By Stephen C. Schultz
Over the last month I have been privy to some conversations by parents who are in the unfortunate position of having their sons in a therapeutic residential setting. No parent should have to go through this experience. However, in today’s society it is more needed and more frequent than most people are aware.
These conversations were heartfelt and emotional. In fact, some of the emotions felt by the parents were reaching a heightened and heated level. It started me thinking…which isn't always a good thing!
If I can share an example I had with my family, it may serve to provide some structure for how I express my thoughts around this situation. It also provides some principles that may apply throughout our lives.
My family and I were at Disneyland and we waited in that eternal line for the roller coaster; “Screamin”. My youngest daughter Emma and I happened to be placed in the front seat. She had a sparkle in her eye and a grin on her face… while I was filled with trepidation. The coaster shot out like a bullet! My knuckles were white from holding on so tight to the handle. However, she waved her hands in the air and screamed that joyful scream of an eight year old having the time of her life. Once the ride was over and we were docked at the end, Emma jumped out and said;
“Let’s go again Dad! That was so fun!”
“I don’t know hon, that thing scares me to death!”
So, here is the question. Did the roller coaster really scare me to death? Did the roller coaster “cause” my feelings of trepidation?
When I first thought about this situation the answer was; absolutely! Don’t be silly! It’s a “cause & effect” scenario. But, is it?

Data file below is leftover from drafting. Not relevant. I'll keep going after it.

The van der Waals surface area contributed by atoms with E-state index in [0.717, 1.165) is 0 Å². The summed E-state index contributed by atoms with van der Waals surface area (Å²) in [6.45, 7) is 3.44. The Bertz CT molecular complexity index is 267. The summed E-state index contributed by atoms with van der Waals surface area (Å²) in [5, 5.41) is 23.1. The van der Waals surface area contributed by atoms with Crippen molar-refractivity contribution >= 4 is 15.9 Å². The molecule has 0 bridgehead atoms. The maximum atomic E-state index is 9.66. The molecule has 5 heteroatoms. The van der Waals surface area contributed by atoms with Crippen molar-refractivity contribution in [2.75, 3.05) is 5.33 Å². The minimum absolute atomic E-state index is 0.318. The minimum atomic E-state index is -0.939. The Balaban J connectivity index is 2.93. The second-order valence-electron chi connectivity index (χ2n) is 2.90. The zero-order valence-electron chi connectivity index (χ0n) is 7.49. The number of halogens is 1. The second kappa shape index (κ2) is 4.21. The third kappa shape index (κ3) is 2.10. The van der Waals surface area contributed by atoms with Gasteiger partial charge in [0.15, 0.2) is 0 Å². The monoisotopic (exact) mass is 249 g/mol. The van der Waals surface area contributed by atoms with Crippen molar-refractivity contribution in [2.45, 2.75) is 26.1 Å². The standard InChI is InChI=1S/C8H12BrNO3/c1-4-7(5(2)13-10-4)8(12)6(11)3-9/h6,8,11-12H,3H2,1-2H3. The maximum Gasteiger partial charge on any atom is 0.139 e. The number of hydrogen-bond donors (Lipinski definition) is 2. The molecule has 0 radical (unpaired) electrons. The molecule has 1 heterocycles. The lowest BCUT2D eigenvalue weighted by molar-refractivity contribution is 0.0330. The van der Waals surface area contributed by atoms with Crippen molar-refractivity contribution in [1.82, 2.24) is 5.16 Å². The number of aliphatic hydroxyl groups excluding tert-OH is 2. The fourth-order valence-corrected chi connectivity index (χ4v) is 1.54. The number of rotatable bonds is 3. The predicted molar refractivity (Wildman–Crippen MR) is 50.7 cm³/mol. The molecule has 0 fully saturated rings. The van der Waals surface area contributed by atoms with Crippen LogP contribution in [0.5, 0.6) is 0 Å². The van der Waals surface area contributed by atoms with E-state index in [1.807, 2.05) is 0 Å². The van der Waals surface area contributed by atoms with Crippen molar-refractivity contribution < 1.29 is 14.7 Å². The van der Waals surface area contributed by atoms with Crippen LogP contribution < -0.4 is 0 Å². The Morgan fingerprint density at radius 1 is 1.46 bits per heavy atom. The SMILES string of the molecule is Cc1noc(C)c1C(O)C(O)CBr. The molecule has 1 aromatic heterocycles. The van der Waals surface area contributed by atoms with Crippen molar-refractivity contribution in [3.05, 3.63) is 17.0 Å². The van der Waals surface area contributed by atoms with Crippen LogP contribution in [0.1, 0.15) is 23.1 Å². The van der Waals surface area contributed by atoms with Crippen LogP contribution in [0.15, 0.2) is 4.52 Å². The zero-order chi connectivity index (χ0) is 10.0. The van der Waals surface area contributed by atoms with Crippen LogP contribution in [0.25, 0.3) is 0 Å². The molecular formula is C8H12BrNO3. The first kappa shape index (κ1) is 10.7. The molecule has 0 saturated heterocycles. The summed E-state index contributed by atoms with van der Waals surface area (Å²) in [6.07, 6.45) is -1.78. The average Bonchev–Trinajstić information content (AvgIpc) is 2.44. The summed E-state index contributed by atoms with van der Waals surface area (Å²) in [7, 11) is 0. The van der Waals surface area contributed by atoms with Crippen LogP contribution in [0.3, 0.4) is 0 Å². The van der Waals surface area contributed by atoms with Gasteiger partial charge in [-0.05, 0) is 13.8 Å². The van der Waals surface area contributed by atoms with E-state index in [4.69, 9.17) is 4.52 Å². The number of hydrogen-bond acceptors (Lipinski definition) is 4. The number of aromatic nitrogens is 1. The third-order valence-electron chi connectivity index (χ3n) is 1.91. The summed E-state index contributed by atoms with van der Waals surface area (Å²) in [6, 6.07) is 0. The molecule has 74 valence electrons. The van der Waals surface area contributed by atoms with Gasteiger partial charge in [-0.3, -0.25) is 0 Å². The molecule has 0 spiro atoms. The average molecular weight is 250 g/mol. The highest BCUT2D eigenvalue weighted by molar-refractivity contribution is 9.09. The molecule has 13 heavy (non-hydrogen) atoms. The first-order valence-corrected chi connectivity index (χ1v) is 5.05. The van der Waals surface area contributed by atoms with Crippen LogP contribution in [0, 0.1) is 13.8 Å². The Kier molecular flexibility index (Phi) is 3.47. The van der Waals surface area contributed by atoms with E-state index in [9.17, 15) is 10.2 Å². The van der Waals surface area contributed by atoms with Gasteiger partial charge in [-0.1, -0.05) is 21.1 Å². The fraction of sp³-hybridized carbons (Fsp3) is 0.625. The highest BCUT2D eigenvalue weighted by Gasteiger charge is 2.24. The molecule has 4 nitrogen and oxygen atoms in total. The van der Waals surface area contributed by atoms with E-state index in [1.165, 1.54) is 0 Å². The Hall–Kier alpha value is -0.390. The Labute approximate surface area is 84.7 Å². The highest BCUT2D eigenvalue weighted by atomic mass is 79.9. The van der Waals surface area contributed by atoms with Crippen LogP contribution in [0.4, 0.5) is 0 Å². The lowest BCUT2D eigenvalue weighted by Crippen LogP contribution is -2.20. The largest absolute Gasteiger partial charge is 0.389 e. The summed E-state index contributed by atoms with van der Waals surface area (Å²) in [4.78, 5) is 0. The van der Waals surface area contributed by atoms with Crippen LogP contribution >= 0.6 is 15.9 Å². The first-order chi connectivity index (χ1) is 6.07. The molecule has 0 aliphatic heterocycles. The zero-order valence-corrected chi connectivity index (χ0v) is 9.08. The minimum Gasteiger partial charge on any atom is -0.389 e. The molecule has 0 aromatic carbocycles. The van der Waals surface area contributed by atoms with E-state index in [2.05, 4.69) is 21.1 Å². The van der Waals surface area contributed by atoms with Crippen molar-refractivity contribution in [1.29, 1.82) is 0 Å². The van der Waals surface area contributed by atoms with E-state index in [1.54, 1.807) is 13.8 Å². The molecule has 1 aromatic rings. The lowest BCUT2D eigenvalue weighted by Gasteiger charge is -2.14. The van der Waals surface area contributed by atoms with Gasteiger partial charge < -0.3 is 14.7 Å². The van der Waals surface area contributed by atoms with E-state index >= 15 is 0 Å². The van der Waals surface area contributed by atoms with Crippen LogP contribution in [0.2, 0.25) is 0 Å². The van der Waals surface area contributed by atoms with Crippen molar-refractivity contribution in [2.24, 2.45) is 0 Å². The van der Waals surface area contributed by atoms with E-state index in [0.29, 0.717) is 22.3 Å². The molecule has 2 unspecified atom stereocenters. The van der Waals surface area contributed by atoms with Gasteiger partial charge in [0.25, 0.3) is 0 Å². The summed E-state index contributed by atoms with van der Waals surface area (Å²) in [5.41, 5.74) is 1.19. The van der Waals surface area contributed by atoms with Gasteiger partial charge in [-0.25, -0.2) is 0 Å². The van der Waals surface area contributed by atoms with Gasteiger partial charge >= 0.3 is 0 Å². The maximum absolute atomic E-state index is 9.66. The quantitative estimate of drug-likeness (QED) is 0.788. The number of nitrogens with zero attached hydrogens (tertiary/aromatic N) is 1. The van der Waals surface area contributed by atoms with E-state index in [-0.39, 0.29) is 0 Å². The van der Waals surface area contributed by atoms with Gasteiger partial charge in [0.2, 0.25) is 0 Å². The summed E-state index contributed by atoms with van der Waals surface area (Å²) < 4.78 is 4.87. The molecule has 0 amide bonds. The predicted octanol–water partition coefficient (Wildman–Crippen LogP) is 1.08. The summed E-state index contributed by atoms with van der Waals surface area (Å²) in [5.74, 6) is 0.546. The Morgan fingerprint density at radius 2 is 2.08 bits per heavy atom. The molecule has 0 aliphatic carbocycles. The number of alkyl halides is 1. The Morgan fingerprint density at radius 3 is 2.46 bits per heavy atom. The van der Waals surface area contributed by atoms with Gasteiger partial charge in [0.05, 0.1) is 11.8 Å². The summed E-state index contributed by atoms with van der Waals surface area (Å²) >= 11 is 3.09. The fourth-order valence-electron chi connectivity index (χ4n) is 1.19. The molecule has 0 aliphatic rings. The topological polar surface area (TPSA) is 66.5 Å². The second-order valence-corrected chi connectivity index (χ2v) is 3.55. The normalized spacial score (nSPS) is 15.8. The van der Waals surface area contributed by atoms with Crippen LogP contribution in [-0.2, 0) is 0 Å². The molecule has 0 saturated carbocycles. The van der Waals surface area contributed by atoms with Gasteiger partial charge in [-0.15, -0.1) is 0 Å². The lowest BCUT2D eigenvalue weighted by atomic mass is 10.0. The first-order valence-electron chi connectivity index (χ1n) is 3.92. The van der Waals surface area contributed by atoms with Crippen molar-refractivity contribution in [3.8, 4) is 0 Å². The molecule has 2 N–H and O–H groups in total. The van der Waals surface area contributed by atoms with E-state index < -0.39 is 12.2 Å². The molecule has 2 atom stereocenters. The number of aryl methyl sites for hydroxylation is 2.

If it was cause and effect, then everyone on the roller coaster would need to feel the same way I did. The stimulus was the same; therefore the reaction should be the same. But, that isn't what happened. My daughter was having the time of her life and I was scared to death! Did the roller coaster really cause her excitement and my dread, even though we were both in the front seat having the same experience?
No… it is actually our belief about the “event” that creates the emotional response. It wasn't the roller coaster that scared me to death, but my belief about the roller coaster. It wasn't the roller coaster that delighted my daughter, but her belief about it.
Some might be saying to themselves; “No duh, Schultz!” But, the important thing to remember about this principle is not that our beliefs create the emotions. No matter where emotions come from, they are real. They can represent joyful as well as traumatic times in our lives. The difficult thing about this principle is the fact that the emotions we feel are ours…no one else’s. They are ours to work through and ours to feel. Often it is scary and often it is painful. Nonetheless…they are ours.
I can tell myself that the seat buckles aren't tight enough or that the person controlling the start switch didn't do it right. I can complain about the long lines or share with others that there was a lady a couple months ago that fell out of a roller coaster and died. I can probably even find people coming off the ride who feel just like I do. All of this may be true, but it doesn't change the fact that the emotion around it is mine and mine alone.
It’s my responsibility to own my emotions and choose to work through them. If they are too painful, I may choose not to deal with them at all. That is fine. I might be perfectly happy to never get on another roller coaster ever again.
However, if I try and stop others from riding the roller coaster based on my emotions, then I need to realize that is a pattern that often leads to conflict with family, friends or community. In reality, my intentions may be noble as well as a bit misguided.
This life experience brings with it many loop the loops and G-Force curves. Through kindness, thoughtfulness, perseverance and courage we will develop the skills necessary to navigate life’s next scary roller coaster.